Do you want to own the management of your vSphere on Cloud deployment? Or would you prefer to consume a managed service for vSphere on Cloud? I suspect opinions will be divided here, some favoring self-managed and some choosing a managed service. In our project with the CTO Advisor team, where we built out the Oracle Cloud VMware Solution (OCVS). We saw a self-managed platform rather than a managed service. Self-managed does not need to mean self-deployed; the OCVS cluster deploy wizard is as slick and clean as we have seen. But once the OCVS has deployed your cluster, the rest is up to you. You get full access to manage as you see fit, even root access to the ESXi hosts if that is what you need.
Managed services have their own opinions
The whole point of a managed service is that the vendor has decided the right way to do something and will do that thing their right way for you. Every managed service is an expression of an opinion about the right way to deliver that service, and those opinions are often about a compromise. Often services that are simple to contain more opinions and are less flexible. If you are moving your vSphere to the Cloud because you don’t want to manage any vSphere, then using a managed service will deliver you a simple experience. But if you are retaining on-premises vSphere, can you get the same simplicity and opinionated service on-premises? I have not yet seen a vSphere on cloud service that will reach back into your datacentre and deliver you vSphere as a service in your datacentre that is the same as the vSphere on Cloud.
Enterprises also have opinions
For the last decade or so, most enterprise IT organizations have operated vSphere as core infrastructure and have learned to be very effective at running vSphere. The on-premises vSphere design is usually highly opinionated and fitted to the technical and business requirements of the specific enterprise. Adopting a vSphere on cloud platform should mandate that you re-architect your vSphere design; you probably want to continue to run vSphere the way your organization has learned to fit your organization.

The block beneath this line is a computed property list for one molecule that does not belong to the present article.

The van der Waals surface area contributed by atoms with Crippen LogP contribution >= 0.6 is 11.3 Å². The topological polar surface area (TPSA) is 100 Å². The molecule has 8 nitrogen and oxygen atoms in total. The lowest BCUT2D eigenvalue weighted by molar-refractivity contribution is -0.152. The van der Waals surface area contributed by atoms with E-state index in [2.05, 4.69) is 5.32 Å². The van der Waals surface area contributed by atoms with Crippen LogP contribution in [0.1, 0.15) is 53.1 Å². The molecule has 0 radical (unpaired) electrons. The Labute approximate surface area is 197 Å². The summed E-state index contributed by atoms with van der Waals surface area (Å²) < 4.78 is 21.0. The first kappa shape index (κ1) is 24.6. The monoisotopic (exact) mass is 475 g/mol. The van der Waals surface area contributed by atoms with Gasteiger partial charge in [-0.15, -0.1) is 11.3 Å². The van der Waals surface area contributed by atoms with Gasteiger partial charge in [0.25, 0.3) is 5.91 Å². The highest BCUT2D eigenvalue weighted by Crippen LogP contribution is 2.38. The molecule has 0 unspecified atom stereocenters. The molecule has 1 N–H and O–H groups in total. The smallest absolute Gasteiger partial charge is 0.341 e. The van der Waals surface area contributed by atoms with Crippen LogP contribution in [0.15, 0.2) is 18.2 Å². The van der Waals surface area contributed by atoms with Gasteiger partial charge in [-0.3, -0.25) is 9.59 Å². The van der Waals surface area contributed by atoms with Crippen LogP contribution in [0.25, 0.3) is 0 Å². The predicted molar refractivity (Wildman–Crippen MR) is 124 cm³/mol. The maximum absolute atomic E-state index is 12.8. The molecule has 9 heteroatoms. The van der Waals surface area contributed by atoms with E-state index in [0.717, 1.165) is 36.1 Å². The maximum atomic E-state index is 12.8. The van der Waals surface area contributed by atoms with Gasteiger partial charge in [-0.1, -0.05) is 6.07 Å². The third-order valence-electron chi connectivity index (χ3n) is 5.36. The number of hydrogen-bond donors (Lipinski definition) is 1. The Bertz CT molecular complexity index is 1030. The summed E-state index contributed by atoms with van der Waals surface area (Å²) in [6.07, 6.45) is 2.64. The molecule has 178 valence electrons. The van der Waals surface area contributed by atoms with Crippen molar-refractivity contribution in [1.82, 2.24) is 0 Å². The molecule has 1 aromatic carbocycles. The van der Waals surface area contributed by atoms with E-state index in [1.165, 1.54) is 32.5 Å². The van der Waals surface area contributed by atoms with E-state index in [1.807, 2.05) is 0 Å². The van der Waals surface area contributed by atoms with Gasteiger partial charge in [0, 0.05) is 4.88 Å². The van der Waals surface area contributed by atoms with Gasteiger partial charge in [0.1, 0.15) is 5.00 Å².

Oracle Cloud VMware Service has few opinions
The Oracle version of vSphere on Cloud is aimed at enterprises that want the Cloud-based vSphere to conform to their on-premises standards. The primary opinion Oracle embeds in the service is that deployment of the vSphere, VSAN, and NSX components should be automated and that their control ends when the cluster is deployed. Once your OCVS cluster is deployed, you have full control of the environment. You get to manage your own vSphere updates; you could keep running vSphere 6.5 for as long as you need. You get root credentials on your ESXi servers, so if you need to install VIBs to make your data protection application work, you can. You have full control of your vCentre environment; we setup linked mode with our on-premises vCentre just the same as any other new vSphere deployment on the WAN.
Whose opinion do you want?
If you would like to have vSphere on Cloud that is as similar as possible to your on-premises vSphere, then a managed service is probably not for you. The Oracle Cloud VMware Solution allows a large amount of flexibility for enterprises with experience running vSphere. If you are going to the Cloud to spend less time managing vSphere, then this is not the right product for you.
Disclosure: This blog post forms part of a project commissioned and paid for by Oracle. Oracle has had no editorial oversight and has not seen this article before it was published.